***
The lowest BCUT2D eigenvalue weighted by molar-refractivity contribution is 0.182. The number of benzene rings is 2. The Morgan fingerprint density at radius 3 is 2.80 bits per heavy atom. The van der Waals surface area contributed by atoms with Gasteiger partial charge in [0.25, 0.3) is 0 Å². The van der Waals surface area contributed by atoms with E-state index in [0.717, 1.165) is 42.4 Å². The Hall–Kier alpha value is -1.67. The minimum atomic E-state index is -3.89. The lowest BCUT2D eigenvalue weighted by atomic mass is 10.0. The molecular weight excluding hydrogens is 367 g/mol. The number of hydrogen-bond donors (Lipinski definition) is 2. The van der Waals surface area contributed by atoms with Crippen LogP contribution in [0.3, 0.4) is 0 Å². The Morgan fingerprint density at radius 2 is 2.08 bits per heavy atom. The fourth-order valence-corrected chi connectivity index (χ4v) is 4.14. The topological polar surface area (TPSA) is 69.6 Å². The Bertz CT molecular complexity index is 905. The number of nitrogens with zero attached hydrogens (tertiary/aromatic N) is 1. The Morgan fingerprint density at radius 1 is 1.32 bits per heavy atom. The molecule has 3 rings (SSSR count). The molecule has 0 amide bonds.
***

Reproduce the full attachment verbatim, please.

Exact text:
The lowest BCUT2D eigenvalue weighted by molar-refractivity contribution is 0.182. The number of benzene rings is 2. The Morgan fingerprint density at radius 3 is 2.80 bits per heavy atom. The van der Waals surface area contributed by atoms with Gasteiger partial charge in [0.25, 0.3) is 0 Å². The van der Waals surface area contributed by atoms with E-state index in [0.717, 1.165) is 42.4 Å². The Hall–Kier alpha value is -1.67. The minimum atomic E-state index is -3.89. The lowest BCUT2D eigenvalue weighted by atomic mass is 10.0. The molecular weight excluding hydrogens is 367 g/mol. The number of hydrogen-bond donors (Lipinski definition) is 2. The van der Waals surface area contributed by atoms with Crippen LogP contribution in [0.3, 0.4) is 0 Å². The Morgan fingerprint density at radius 2 is 2.08 bits per heavy atom. The fourth-order valence-corrected chi connectivity index (χ4v) is 4.14. The topological polar surface area (TPSA) is 69.6 Å². The Bertz CT molecular complexity index is 905. The number of nitrogens with zero attached hydrogens (tertiary/aromatic N) is 1. The Morgan fingerprint density at radius 1 is 1.32 bits per heavy atom. The molecule has 3 rings (SSSR count). The molecule has 0 amide bonds.